Implicit differentiation is a technique that is used to determine the derivative of a function in the form y = f(x).

To learn how to use implicit differentiation, we can use the method on a simple example and then explore some more complex cases.

## Implicit Differentiation Is Just Differentiation

While it sounds more complicated, implicit differentiation uses all of the same mathematics and skills as basic differentiation. The important thing to note, however, is that our dependent variable now shows up in the function itself.

Take a simple equation such as xy = 1. There are two ways to find the derivative of *y* with respect to *x*, or dy/dx. First, we can simply solve for *y* in the equation and use the power rule for derivatives. Doing this would yield: y = 1/x. Applying the power rule would therefore reveal that dy/dx = -1/x^{2}.

We can also do this problem using implicit differentiation. Luckily, we already know the answer (it should be the same regardless of how we compute it), so we can check our work!

To begin, apply the derivative to both sides of the equation xy = 1. Then, d/dx(xy) = d/dx(1); clearly the right side is now equal to 0, but the left side requires the chain rule. This is because we are taking the derivative of our function, *y*, while it is being multiplied to another factor of *x*. To calculate this: d/dx(x)y + x(d/dx(y)) = y + xy'. We will use the prime notation to indicate a derivative with respect to *x*.

Rewriting our equation yields: y + xy' = 0. It's time to solve for *y'* in our equation! Clearly, y' = -y/x. But using the original information, we know that y= 1/x, so we can substitute this back in. Once we do that, we see that y' = -1/x^{2}, just like we found before.

## Implicit Differentiation to Determine the Derivative of sin(xy)

To determine the derivative of y = sin(xy), we will use implicit differentiation by remembering that (d/dx)y = y'.

First, apply the derivative to both sides of the equation: d/dx(y) = d/dx (sin(xy)). The left side of the equation is clearly *y'*, which is what we will need to solve for, but the right side will require some work; specifically, the chain rule and the product rule. First, the chain rule needs to be applied to sin(xy), and then the product rule for the argument *xy*. Luckily we calculated this product rule already.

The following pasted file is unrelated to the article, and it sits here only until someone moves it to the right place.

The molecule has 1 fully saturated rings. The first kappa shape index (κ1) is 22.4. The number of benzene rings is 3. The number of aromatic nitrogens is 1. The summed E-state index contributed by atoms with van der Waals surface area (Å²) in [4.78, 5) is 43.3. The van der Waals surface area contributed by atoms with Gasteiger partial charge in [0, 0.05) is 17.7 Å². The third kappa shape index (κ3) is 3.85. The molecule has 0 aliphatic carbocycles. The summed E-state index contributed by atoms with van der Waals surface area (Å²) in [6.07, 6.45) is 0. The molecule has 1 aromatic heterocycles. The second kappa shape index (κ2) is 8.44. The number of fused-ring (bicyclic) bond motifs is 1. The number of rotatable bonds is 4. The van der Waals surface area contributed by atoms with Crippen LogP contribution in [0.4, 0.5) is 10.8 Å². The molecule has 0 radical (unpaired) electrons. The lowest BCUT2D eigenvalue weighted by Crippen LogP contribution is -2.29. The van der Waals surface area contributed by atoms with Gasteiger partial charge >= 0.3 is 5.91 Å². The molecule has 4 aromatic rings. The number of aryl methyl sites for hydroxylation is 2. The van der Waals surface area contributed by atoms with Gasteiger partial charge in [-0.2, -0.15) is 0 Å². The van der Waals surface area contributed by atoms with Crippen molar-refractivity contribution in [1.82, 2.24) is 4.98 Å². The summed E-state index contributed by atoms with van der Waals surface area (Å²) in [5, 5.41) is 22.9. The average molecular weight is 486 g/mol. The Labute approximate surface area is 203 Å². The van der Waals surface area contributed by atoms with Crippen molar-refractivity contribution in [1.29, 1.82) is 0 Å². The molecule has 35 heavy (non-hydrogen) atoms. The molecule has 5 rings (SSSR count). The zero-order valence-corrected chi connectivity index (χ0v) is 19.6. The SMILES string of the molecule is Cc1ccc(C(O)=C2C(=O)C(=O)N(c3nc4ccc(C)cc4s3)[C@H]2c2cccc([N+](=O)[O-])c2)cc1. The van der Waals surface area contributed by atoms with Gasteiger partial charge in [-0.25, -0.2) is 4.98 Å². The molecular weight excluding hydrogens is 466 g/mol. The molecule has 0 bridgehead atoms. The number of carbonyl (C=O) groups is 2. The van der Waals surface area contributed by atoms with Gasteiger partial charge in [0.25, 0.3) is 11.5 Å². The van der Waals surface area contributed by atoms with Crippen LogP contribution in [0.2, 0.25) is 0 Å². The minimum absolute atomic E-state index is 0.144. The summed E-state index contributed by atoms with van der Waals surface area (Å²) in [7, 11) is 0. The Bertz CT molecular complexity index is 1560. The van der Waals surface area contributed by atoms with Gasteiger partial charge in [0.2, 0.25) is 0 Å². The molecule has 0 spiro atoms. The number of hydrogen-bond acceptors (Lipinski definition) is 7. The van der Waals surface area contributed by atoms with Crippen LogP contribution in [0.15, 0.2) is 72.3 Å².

Next, simplifying this gives: y' = cos(xy)(y + xy').

Clearly, this equation needs to be solved for *y'* in order to determine how *y'* is related to *x* and *y*.

Isolate all terms with *y'* on one side: y' - xy'cos(xy) = ycos(xy).

Then factor out the *y'* to get: y'(1 - xcos(xy)) = ycos(xy).

Now we see that y' = ycos(xy)/(1-xcos(xy)).

Further simplification my be necessary, but because our function is recursively defined, plugging in y = sin(xy) will likely not yield a satisfying solution. In this case, more information or a more sophisticated method for plotting these equations may be useful.

## General Steps for Implicit Differentiation

First, remember that implicit differentiation relies on one of the variables being a function of the other. Commonly, we see functions as y = f(x), but one could write a function x = f(y). Be careful when approaching these problems to determine which variable is dependent on the other.

Next, remember to carefully apply derivative rules. Implicit differentiation will require the chain rule very often, as well as the product rule and the quotient rule. Correctly applying these methods will be essential to determine the final answer.

Finally, solve for the desired derivative by isolating it, and simplifying the expressions as much as possible.

References

Resources

About the Author

Lipi Gupta is currently pursuing her Ph. D. in physics at the University of Chicago. She earned her Bachelor of Arts in physics with a minor in mathematics at Cornell University in 2015, where she was a tutor for engineering students, and was a resident advisor in a first-year dorm for three years. With this experience, when not working on her Ph. D. research, Gupta participates in STEM outreach activities to promote young women and minorities to pursue science careers.